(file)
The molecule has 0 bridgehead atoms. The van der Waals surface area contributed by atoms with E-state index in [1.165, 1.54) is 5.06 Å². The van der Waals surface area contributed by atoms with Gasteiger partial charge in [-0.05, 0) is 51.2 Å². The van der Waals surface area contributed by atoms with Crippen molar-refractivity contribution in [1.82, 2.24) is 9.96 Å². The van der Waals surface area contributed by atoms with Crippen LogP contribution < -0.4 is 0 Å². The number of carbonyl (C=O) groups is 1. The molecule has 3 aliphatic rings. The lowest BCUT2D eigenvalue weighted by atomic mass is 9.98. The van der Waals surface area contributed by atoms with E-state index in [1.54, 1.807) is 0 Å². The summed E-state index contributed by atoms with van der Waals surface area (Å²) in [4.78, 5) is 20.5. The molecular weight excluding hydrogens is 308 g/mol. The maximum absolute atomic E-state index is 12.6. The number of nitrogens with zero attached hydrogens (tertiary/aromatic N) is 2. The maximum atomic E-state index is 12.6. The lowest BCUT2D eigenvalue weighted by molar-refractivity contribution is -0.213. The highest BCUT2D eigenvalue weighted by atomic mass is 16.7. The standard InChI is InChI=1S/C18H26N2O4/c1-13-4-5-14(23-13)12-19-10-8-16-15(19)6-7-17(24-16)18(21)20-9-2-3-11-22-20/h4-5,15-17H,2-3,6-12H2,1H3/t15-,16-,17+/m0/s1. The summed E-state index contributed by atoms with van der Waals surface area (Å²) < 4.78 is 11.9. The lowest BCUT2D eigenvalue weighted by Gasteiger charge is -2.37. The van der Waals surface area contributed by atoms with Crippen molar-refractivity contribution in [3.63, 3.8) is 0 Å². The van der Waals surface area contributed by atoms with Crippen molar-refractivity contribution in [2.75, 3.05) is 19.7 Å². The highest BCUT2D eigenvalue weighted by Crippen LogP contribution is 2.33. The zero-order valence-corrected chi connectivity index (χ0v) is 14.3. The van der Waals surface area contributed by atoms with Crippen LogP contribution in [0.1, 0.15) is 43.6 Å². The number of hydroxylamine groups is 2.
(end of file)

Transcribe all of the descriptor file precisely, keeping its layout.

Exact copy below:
The molecule has 0 bridgehead atoms. The van der Waals surface area contributed by atoms with E-state index in [1.165, 1.54) is 5.06 Å². The van der Waals surface area contributed by atoms with Gasteiger partial charge in [-0.05, 0) is 51.2 Å². The van der Waals surface area contributed by atoms with Crippen molar-refractivity contribution in [1.82, 2.24) is 9.96 Å². The van der Waals surface area contributed by atoms with Crippen LogP contribution < -0.4 is 0 Å². The number of carbonyl (C=O) groups is 1. The molecule has 3 aliphatic rings. The lowest BCUT2D eigenvalue weighted by atomic mass is 9.98. The van der Waals surface area contributed by atoms with E-state index in [1.54, 1.807) is 0 Å². The summed E-state index contributed by atoms with van der Waals surface area (Å²) in [4.78, 5) is 20.5. The molecular weight excluding hydrogens is 308 g/mol. The maximum absolute atomic E-state index is 12.6. The number of nitrogens with zero attached hydrogens (tertiary/aromatic N) is 2. The maximum atomic E-state index is 12.6. The lowest BCUT2D eigenvalue weighted by molar-refractivity contribution is -0.213. The highest BCUT2D eigenvalue weighted by atomic mass is 16.7. The standard InChI is InChI=1S/C18H26N2O4/c1-13-4-5-14(23-13)12-19-10-8-16-15(19)6-7-17(24-16)18(21)20-9-2-3-11-22-20/h4-5,15-17H,2-3,6-12H2,1H3/t15-,16-,17+/m0/s1. The summed E-state index contributed by atoms with van der Waals surface area (Å²) < 4.78 is 11.9. The lowest BCUT2D eigenvalue weighted by Gasteiger charge is -2.37. The van der Waals surface area contributed by atoms with Crippen molar-refractivity contribution in [3.63, 3.8) is 0 Å². The van der Waals surface area contributed by atoms with Crippen molar-refractivity contribution in [2.75, 3.05) is 19.7 Å². The highest BCUT2D eigenvalue weighted by Crippen LogP contribution is 2.33. The zero-order valence-corrected chi connectivity index (χ0v) is 14.3. The van der Waals surface area contributed by atoms with Crippen LogP contribution in [0.1, 0.15) is 43.6 Å². The number of hydroxylamine groups is 2.